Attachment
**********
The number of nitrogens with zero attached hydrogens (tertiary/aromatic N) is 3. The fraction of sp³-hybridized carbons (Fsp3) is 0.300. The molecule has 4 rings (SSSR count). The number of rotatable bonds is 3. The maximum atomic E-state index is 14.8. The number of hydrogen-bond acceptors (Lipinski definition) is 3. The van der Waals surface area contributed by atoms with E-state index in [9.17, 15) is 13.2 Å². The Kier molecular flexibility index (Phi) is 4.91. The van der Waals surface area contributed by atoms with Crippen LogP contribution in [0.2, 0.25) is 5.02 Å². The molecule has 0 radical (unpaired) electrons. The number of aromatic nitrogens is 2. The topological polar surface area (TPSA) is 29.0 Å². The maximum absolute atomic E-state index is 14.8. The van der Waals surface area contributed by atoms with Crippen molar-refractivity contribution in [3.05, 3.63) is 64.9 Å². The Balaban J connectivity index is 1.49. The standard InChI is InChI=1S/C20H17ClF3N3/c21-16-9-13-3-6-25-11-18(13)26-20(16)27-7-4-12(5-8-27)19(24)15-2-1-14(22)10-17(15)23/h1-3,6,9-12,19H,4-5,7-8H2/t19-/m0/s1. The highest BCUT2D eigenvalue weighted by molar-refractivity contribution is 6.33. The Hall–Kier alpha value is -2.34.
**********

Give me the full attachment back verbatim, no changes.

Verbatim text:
The number of nitrogens with zero attached hydrogens (tertiary/aromatic N) is 3. The fraction of sp³-hybridized carbons (Fsp3) is 0.300. The molecule has 4 rings (SSSR count). The number of rotatable bonds is 3. The maximum atomic E-state index is 14.8. The number of hydrogen-bond acceptors (Lipinski definition) is 3. The van der Waals surface area contributed by atoms with E-state index in [9.17, 15) is 13.2 Å². The Kier molecular flexibility index (Phi) is 4.91. The van der Waals surface area contributed by atoms with Crippen LogP contribution in [0.2, 0.25) is 5.02 Å². The molecule has 0 radical (unpaired) electrons. The number of aromatic nitrogens is 2. The topological polar surface area (TPSA) is 29.0 Å². The maximum absolute atomic E-state index is 14.8. The van der Waals surface area contributed by atoms with Crippen molar-refractivity contribution in [3.05, 3.63) is 64.9 Å². The Balaban J connectivity index is 1.49. The standard InChI is InChI=1S/C20H17ClF3N3/c21-16-9-13-3-6-25-11-18(13)26-20(16)27-7-4-12(5-8-27)19(24)15-2-1-14(22)10-17(15)23/h1-3,6,9-12,19H,4-5,7-8H2/t19-/m0/s1. The highest BCUT2D eigenvalue weighted by molar-refractivity contribution is 6.33. The Hall–Kier alpha value is -2.34.